Area food banks addressing growing need in Sarnia-Lambton
Sarnia’s Inn of the Good Shepherd and Salvation Army are each taking steps to ensure that through these tough economic times, local residents can still put food on the table.
The Inn is hosting a pair of food drives this week, while Sarnia’s Salvation Army has set up a no-contact donation spot outside their Confederation Street location.
Inn Executive Director Myles Vanni said students from the social service work program at Lambton College, along with people who are just pitching in to help, are going to do a drive-by food drive Thursday to Saturday.
“They’ve outlined different areas of the community and the county they’ll be in on certain days. Put the food out on your front step by 9 a.m. and they’ll just drive by and grab it and bring it to the Inn at the end of the day.”
“We’d ask you to put your food donation in your trunk. You can just drive into the plaza, put it in park, just pop your trunk, we will take the food donation out of your trunk and you’ll be able to carry on your way.”
Vanni said the Inn has seen a lot of new people lately.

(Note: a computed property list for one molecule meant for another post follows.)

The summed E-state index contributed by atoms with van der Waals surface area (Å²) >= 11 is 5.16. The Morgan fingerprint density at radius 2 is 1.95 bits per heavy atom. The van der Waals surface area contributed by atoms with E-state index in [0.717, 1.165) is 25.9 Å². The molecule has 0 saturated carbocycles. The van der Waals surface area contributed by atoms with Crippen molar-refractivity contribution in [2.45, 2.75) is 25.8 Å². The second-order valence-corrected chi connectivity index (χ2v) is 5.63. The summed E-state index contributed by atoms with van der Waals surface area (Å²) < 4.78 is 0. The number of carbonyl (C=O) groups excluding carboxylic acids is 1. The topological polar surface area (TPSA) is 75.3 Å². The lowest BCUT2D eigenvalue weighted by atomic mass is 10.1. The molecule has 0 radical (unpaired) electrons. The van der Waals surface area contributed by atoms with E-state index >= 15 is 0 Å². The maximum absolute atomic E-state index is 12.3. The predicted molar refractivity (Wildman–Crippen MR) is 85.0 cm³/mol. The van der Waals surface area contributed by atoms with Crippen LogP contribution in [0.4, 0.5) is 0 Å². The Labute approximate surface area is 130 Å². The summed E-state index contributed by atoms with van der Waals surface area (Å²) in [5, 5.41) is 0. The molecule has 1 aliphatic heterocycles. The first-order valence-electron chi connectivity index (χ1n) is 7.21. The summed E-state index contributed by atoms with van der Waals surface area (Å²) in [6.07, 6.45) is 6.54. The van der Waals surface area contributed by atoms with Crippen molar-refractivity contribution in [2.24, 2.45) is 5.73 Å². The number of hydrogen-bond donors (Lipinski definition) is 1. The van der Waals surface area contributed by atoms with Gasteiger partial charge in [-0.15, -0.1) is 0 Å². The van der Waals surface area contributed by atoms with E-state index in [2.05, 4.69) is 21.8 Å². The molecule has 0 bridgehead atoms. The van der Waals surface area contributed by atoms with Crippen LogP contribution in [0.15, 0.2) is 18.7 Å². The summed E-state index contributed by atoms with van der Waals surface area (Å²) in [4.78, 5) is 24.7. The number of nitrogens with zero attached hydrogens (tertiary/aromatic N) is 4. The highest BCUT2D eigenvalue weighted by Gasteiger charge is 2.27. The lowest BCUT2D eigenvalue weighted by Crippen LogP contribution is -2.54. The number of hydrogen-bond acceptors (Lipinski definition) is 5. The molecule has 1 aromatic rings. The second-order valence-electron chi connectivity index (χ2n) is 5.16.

“People who have been laid off or had their hours cut and now are kind of concerned financially and they can’t make ends meet, so we’re seeing new people come in that way.”
Sarnia Salvation Army Lieutenant Brad Webster said their doors are open to everyone in the community, even if you haven’t used their food bank in the past.
“We want to say to those people out there who may be looking at reduced hours or maybe have a temporary layoff at this time, that we are accessible to them as well. Don’t think that just because, you know, you make a certain amount of money a year that you might not qualify, we’re kind of putting away the qualifying right now and saying that any family that’s in need of food at this time, call us, make an appointment, come in and see us and we’ll make sure to help you out.”
Webster said they’ve reduced the number of people allowed in the centre at a given time but they haven’t decreased the number of people they see every day.
“So what we’ve done is we’ve actually increased the hours of our foodbank, by appointment only, from 9 a.m. to 3:30 p.m. Tuesday through Friday. This way we can get as many people through the door in as safe a manner as possible,” said Webster. “This is not the time to be thinking that ‘I can’t access that service’ or ‘maybe I don’t qualify for that service.’ We need to come together as a community and support one another during this time, so that’s exactly what we’re doing, we’re just reaching out to everybody who may need us.”
Webster said they’ve recently experienced a shortage of donations and that they’re now using reserve food stockpiled from Christmas.
“We did the responsible thing and we made sure that we had reserves, and you know what, this is the reason we do that. We can get through at least a couple of months, maybe a little bit more, with the reserves we have now, but they will start to dwindle.”